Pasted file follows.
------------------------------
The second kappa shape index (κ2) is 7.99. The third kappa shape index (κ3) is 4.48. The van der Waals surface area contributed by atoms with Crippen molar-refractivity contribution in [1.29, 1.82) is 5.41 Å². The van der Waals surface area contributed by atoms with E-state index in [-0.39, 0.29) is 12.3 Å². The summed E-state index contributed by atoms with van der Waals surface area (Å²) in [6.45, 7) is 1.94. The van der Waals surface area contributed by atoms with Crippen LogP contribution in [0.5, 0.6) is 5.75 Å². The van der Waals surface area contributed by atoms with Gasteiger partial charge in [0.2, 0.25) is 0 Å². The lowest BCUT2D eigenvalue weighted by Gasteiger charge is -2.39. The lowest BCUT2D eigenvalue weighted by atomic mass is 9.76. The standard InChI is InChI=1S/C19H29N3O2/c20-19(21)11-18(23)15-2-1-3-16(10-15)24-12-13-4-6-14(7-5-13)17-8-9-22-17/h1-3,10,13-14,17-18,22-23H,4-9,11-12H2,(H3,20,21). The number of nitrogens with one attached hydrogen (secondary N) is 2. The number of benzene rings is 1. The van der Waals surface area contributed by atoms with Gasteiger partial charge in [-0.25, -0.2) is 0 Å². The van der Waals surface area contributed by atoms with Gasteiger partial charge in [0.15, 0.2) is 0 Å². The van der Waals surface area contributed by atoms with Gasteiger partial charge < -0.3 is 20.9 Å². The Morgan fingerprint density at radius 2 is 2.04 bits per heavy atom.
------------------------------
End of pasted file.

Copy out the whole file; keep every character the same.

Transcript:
The second kappa shape index (κ2) is 7.99. The third kappa shape index (κ3) is 4.48. The van der Waals surface area contributed by atoms with Crippen molar-refractivity contribution in [1.29, 1.82) is 5.41 Å². The van der Waals surface area contributed by atoms with E-state index in [-0.39, 0.29) is 12.3 Å². The summed E-state index contributed by atoms with van der Waals surface area (Å²) in [6.45, 7) is 1.94. The van der Waals surface area contributed by atoms with Crippen LogP contribution in [0.5, 0.6) is 5.75 Å². The van der Waals surface area contributed by atoms with Gasteiger partial charge in [0.2, 0.25) is 0 Å². The lowest BCUT2D eigenvalue weighted by Gasteiger charge is -2.39. The lowest BCUT2D eigenvalue weighted by atomic mass is 9.76. The standard InChI is InChI=1S/C19H29N3O2/c20-19(21)11-18(23)15-2-1-3-16(10-15)24-12-13-4-6-14(7-5-13)17-8-9-22-17/h1-3,10,13-14,17-18,22-23H,4-9,11-12H2,(H3,20,21). The number of nitrogens with one attached hydrogen (secondary N) is 2. The number of benzene rings is 1. The van der Waals surface area contributed by atoms with Gasteiger partial charge in [-0.25, -0.2) is 0 Å². The van der Waals surface area contributed by atoms with Gasteiger partial charge in [0.15, 0.2) is 0 Å². The van der Waals surface area contributed by atoms with Gasteiger partial charge < -0.3 is 20.9 Å². The Morgan fingerprint density at radius 2 is 2.04 bits per heavy atom.